The default operation for newer versions of Visual Studio is to create a Service Reference, which works differently from the Web Reference you used in the past. Service references are actually quite flexible, but they require a different technique to use. For example, I show how to use a Service Reference to access a Web Service using LINQ in Chapter 13 (page 278) of LINQ for Dummies. LINQ for Dummies is unique, however. Most of my books, including C# Design and Development, rely on the older Web Reference technique, as do all of my articles. This post provides a quick overview of the differences between the two techniques and examines how to create a Web Reference in Visual Studio 2010 (including all of the Express products).

 

Even though the source code in this post relies on C#, the same principles hold for Visual Basic.NET. In fact, the process for adding and using the Web Reference is almost precisely the same. If you’d like a Visual Basic.NET version of this example, please contact me at John@JohnMuellerBooks.com and I’ll provide another post.

Let’s examine the Service Reference technique first. For this example, I use an extremely simple Web service that’s free and works equally well using either technique. You can find the description of this Web service at http://www.deeptraining.com/webservices/weather.asmx. To begin, you right click the project entry in Solution Explorer and choose Add Service Reference from the context menu. After you type http://www.deeptraining.com/webservices/weather.asmx?WSDL in the Address field and click Go, you’ll see the information shown here (expanded so you can see everything).

WebService01

Notice that I’ve also typed WeatherService in the Namespace field to give the Service Reference an easy name to remember. The Web Service offers a single method, GetWeather(), that requires a String containing the name of the city as input. The output is a String containing a single word weather forecast for the city in question. This example also has two textboxes, txtCity (contains the input string) and txtWeather (contains the output string), and a button, btnTest. Given this setup, here’s the code you’ll use to access the Web service using a Service Reference:

private void btnTest_Click(object sender, EventArgs e)
{
    // Create an instance of the Web service.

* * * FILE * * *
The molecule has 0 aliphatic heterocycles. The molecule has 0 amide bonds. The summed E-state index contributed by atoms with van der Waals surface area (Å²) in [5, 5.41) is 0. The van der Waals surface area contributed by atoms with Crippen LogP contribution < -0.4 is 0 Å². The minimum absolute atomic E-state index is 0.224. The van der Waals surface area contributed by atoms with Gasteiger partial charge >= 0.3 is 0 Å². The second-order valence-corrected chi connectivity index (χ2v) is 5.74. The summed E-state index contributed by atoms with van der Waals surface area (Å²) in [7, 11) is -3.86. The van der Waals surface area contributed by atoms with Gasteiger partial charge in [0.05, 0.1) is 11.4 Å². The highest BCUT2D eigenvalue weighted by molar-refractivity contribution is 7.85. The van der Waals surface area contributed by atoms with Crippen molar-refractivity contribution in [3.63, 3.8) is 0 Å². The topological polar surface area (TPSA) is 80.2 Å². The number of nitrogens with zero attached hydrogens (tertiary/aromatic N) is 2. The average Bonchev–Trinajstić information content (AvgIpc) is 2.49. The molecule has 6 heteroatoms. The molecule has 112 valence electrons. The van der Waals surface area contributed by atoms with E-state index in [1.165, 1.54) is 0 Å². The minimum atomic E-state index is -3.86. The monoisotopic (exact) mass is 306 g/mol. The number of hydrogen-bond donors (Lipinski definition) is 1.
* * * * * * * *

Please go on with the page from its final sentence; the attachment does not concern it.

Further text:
WeatherService.WeatherSoapClient Client =
        new WeatherService.WeatherSoapClient();
 
    // Query the weather information.
    var Output = from ThisData
                 in Client.GetWeather(txtCity.Text)
                 select ThisData;
 
    // Clear the current information and output the
    // new information.
    txtWeather.Text = "";
    foreach (Char Letter in Output)
        txtWeather.Text = txtWeather.Text + Letter;
}

As you can see, the example begins by creating an instance of the Web service client. It uses this instance, Client, in a LINQ statement that calls on GetWeather() to obtain the weather for the city specified by txtCity.Text. The odd thing is that the Output actually receives a Char array that contains the weather information, so you have to use some method for turning that array into a string. The example shows just one method for performing this task.

Now, let’s say you need to use a Web Reference instead of a Service Reference. For example, a lot of people are encountering problems using this approach due to encoding problems. A number of Web sites use ISO-8859-1, which won’t work with this technique unless you build a custom encoder (see the article at WCF: Text Message Encoding and ISO-8859-1 Encoding for a discussion of this solution).

In this case, you start by right clicking the project entry in Solution Explorer and choosing Add Service Reference as you did before. However, this time you click Advanced at the bottom of the dialog box, which displays the Service Reference Settings dialog box shown here.

WebService02

Notice the Add Web Reference button in the lower left corner. Click this button and you’ll see the Add Web Reference dialog box shown here. (I’ve already included the WSDL file URL and provided the name of the Web reference that you should use if you’re following along.)

WebService03

Click Add Reference and Visual Studio will add the new reference for you. However, this reference appears in the Web References folder, not the Service References folder, as shown here.

WebService04

I added another button to the application to test this Web Reference, btnTest2. The code is quite a bit different from the LINQ technique used for a Web Service as shown here: